like a specific one, like a specific range. And that will be for one
position, but it does not let you, for example, create the full distribution of
your records that you want to do, but t participate in the market with. So tha
kind of tool would be something that' missing. Something that does like more
xtensive simulations on LP returns, aybe there's work to be done on how LP
eturns, the optimal LP returns for niswap change with v3. And that might b
ild on Charlie, and and Dave's previo s wor Charlie Noyes: I think also yield
forming stuff.

It goes from being one big, you know, homogenous pool, to ver
heterogeneous and and and the curren uniswap. You know, liquidity minin
, base liquidity mining programs. I thi k I think there's gonna be very inter
sting stuff to be built around that. And Uniswap V3. Hasu: Yeah, I mean, implementing yield
farming on current Uniswap. Right, what they did when the uni token launc
ed, is very trivial. But now, it see s to be much harder to even do the sam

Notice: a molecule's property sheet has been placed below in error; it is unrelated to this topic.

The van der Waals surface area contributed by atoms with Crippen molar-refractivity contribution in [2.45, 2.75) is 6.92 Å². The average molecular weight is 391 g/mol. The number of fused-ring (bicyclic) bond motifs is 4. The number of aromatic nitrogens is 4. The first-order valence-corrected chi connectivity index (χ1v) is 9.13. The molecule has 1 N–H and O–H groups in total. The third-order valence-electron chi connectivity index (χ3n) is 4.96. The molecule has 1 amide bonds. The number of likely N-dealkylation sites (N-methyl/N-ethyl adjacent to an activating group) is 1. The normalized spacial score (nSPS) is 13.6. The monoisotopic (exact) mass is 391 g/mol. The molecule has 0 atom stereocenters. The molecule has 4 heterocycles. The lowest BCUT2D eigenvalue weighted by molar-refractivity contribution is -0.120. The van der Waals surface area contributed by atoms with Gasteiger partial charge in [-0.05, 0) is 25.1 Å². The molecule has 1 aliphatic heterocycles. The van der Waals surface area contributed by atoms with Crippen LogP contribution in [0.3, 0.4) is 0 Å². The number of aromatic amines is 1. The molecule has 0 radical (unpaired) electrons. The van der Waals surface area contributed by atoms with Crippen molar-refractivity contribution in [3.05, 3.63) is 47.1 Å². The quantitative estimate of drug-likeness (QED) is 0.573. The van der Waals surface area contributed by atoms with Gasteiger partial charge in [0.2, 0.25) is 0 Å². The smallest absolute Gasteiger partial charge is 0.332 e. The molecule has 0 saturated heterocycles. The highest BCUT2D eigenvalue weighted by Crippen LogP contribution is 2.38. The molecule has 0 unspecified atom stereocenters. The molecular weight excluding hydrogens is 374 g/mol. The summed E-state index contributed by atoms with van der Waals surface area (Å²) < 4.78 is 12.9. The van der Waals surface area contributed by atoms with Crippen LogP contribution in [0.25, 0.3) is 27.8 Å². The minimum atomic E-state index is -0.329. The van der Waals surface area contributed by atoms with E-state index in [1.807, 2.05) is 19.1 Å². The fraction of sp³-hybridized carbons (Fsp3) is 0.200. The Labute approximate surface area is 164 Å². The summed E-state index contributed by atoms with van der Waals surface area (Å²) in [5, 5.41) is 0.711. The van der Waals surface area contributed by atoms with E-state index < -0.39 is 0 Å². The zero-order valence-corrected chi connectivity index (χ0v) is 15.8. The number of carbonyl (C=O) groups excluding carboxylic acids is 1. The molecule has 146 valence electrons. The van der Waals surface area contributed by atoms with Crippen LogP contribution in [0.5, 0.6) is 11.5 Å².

thing, right? Is that a solved prob em, or how to even do yield farming on
op of Uniswap V3? Georgios Konstantopoulos: So right now,
there is no canonical yield farming contract that's in the public, as far as
I know. But and the main challenge rather, is that you need to figure out
when a position is in range, so that you properly paid. And recently in the I
think, less than a week ago, there was a PR merged on the Uniswap V3 periphery,
v3 core repository, which changes the logic and enabled that so all the pieces
are in place, and somebody has to build the canonical Uniswap V3 liquidity
mining contract.

Another thing. Another thing that would
be nice to be implemented as LP shares as collateral in lending protocols, like
Maker or Compound. And pricing these is slightly harder than how you would price
the normal v2 shares. So there is some work to be done on that. Hasu: Right, that was actually one of my
first questions when I saw the the white paper for Uniswap, V3 was whether this
would make sort of leveraged yieldfarming obsolete. Sort of this like
I feel like when AlphaHomora came out, just sort of so insane success that I
wouldn't have predicted at all. But then I realized after talking to Dan that
basically Uniswap V3 makes leveraged yieldfarming obsolete anyway, because
the police positions are already implicitly leveraged and way higher. Georgios Konstantopoulos: Exactly, the